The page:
Review: Hands Like Houses – Dissonants

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During the opening chorus of “I Am”, Hands Like Houses vocalist Trenton Woodley declares, “You’re one of a thousand voices / In my head that all just sound the same / If I will make a change / It’s by my words and not my name”. For a singer known for his ambiguous lyrics, often filled with cryptic, dream-like imagery, it’s a sharply straightforward message – a broad retort aimed at a community of mid-level rockers obsessed with scene fame.

On this opening track, the Canberra, Australia, rock act deliver a stark pivot, both musically and lyrically, that carries itself across the 12 tracks of their third full-length album, Dissonants. Hands Like Houses have treaded along the outskirts of success in the U.S. post-hardcore scene since their breakthrough on Rise Records in 2012, never quite landing on one distinct sonic identity until now.

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You can buy Dissonants on iTunes.

The band’s exciting debut album, Ground Dweller, was full of vigor but lacking in direction, marked by oddly placed metalcore breakdowns and untamed programming elements. While acclaimed producer James Paul Wisner was brought in to mold the band’s 2013 follow-up, Unimagine, that release felt overly restrained, sapping much of the energy that made Hands Like Houses so exciting in the first place.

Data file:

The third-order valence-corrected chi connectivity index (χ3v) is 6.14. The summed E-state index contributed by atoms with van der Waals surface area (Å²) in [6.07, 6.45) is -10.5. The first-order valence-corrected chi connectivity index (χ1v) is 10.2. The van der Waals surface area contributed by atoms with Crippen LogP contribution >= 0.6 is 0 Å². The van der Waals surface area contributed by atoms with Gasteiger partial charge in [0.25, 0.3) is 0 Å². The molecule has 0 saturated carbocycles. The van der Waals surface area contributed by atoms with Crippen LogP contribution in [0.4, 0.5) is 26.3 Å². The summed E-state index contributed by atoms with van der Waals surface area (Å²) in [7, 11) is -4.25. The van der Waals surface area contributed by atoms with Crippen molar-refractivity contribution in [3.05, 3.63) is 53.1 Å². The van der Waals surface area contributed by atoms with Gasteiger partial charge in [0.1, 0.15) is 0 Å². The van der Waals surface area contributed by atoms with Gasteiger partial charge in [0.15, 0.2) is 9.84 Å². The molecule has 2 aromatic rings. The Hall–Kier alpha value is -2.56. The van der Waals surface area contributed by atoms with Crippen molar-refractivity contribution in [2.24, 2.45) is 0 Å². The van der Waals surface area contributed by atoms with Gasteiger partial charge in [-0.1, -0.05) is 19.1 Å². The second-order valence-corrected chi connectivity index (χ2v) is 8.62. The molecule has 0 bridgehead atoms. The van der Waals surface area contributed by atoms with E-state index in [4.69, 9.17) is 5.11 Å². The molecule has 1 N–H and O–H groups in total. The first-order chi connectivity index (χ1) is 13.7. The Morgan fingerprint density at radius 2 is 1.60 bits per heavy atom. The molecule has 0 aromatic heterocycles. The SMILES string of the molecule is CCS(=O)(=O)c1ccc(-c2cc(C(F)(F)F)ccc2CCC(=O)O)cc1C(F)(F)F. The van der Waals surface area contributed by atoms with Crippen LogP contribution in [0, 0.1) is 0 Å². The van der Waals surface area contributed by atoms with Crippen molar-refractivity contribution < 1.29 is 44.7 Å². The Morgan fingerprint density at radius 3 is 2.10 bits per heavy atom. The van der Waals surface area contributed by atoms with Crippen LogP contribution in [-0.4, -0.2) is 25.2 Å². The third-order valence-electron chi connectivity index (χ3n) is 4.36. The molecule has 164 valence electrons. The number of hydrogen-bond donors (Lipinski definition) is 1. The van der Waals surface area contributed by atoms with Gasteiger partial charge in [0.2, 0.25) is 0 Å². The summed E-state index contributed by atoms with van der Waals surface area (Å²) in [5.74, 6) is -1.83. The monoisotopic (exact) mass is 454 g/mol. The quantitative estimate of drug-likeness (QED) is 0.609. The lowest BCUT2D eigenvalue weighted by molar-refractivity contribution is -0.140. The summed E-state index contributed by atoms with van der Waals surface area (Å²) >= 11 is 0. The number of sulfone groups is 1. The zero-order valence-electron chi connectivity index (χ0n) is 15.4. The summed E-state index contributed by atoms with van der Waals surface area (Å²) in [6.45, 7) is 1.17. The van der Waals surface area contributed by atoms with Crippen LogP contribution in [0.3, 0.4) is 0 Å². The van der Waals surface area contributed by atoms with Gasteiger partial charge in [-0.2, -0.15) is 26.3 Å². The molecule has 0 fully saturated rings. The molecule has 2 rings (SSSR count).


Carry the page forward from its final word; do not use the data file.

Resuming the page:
Nearly a year in the making, there’s no denying the importance of this third release from the band – and the gravity of the moment seems not to be lost. Dissonants realizes the full potential of a band on the cusp, serving as the most cohesive and focused album of the band’s career and an early front runner for the best rock record of the year.

This time around, Wisner appears to have unleashed Hands Like Houses in all of the right ways, but this isn’t the untamed exuberance of the band’s debut – Dissonants is full of focused aggression. On “Perspectives” and “Colourblind”, programming elements fit neatly within the song’s structure, adding depth and texture, while clunky breakdowns are replaced with crisp guitar riffs. Woodley occasionally reaches into his back pocket for a timely scream, but never forces the issue.

You really get a feel for the band’s confidence on tracks like “New Romantics” and “Glasshouse” – two songs that showcase each member’s strengths. “Glasshouse” rips through the speakers with flashy guitar work and brooding vocals from Woodley that explode as the chorus begins, “I was safe, I was brave / Until the sky collapsed on me”. “New Romantics” is anchored by an absolutely wicked bassline from Joel Tyrell, providing a powerful underbelly to one of the best songs the band has written.

While Dissonants is truly assertive in its will to rock, Hands Like Houses still find plenty of space to shift gears. On “Stillwater”, one of the album’s standouts, Matt Parkitny’s drums liven a gorgeous alt-rock adventure. It’s a patient track with a swirling chorus that sheds away labels like “post-hardcore” and elevates the band above their peers. There are very few bands in the current Warped Tour scene possessing the skillset to write such a uniquely accessible song, one that bends a band away from categorization while offering a wide appeal.